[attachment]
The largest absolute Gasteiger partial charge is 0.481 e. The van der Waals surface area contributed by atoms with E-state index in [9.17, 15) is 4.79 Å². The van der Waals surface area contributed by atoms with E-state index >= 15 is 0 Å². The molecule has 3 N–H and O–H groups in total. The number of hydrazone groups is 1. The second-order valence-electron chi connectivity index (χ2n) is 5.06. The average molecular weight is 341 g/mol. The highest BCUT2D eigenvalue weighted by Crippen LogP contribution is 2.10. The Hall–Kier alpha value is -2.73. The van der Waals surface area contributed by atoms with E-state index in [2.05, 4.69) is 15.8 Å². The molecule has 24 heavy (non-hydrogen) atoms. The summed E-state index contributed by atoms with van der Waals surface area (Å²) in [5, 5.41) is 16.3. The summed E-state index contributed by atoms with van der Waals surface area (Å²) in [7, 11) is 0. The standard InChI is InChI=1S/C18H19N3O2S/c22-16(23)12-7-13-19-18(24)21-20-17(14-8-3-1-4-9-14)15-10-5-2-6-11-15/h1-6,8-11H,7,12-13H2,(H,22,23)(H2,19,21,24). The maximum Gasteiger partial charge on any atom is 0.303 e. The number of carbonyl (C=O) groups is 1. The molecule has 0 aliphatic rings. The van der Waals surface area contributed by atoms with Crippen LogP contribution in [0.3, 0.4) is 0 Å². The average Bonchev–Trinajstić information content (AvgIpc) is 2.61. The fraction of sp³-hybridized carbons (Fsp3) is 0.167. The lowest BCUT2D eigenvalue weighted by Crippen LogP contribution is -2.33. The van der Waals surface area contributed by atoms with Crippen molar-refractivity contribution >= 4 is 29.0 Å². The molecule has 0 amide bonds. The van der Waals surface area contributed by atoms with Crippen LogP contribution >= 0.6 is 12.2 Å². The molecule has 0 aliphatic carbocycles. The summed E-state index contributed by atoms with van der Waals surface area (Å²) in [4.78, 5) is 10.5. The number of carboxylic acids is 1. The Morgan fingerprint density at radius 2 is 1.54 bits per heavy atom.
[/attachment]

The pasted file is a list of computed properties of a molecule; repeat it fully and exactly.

The largest absolute Gasteiger partial charge is 0.481 e. The van der Waals surface area contributed by atoms with E-state index in [9.17, 15) is 4.79 Å². The van der Waals surface area contributed by atoms with E-state index >= 15 is 0 Å². The molecule has 3 N–H and O–H groups in total. The number of hydrazone groups is 1. The second-order valence-electron chi connectivity index (χ2n) is 5.06. The average molecular weight is 341 g/mol. The highest BCUT2D eigenvalue weighted by Crippen LogP contribution is 2.10. The Hall–Kier alpha value is -2.73. The van der Waals surface area contributed by atoms with E-state index in [2.05, 4.69) is 15.8 Å². The molecule has 24 heavy (non-hydrogen) atoms. The summed E-state index contributed by atoms with van der Waals surface area (Å²) in [5, 5.41) is 16.3. The summed E-state index contributed by atoms with van der Waals surface area (Å²) in [7, 11) is 0. The standard InChI is InChI=1S/C18H19N3O2S/c22-16(23)12-7-13-19-18(24)21-20-17(14-8-3-1-4-9-14)15-10-5-2-6-11-15/h1-6,8-11H,7,12-13H2,(H,22,23)(H2,19,21,24). The maximum Gasteiger partial charge on any atom is 0.303 e. The number of carbonyl (C=O) groups is 1. The molecule has 0 aliphatic rings. The van der Waals surface area contributed by atoms with Crippen LogP contribution in [0.3, 0.4) is 0 Å². The average Bonchev–Trinajstić information content (AvgIpc) is 2.61. The fraction of sp³-hybridized carbons (Fsp3) is 0.167. The lowest BCUT2D eigenvalue weighted by Crippen LogP contribution is -2.33. The van der Waals surface area contributed by atoms with Crippen molar-refractivity contribution >= 4 is 29.0 Å². The molecule has 0 amide bonds. The van der Waals surface area contributed by atoms with Crippen LogP contribution >= 0.6 is 12.2 Å². The molecule has 0 aliphatic carbocycles. The summed E-state index contributed by atoms with van der Waals surface area (Å²) in [4.78, 5) is 10.5. The number of carboxylic acids is 1. The Morgan fingerprint density at radius 2 is 1.54 bits per heavy atom.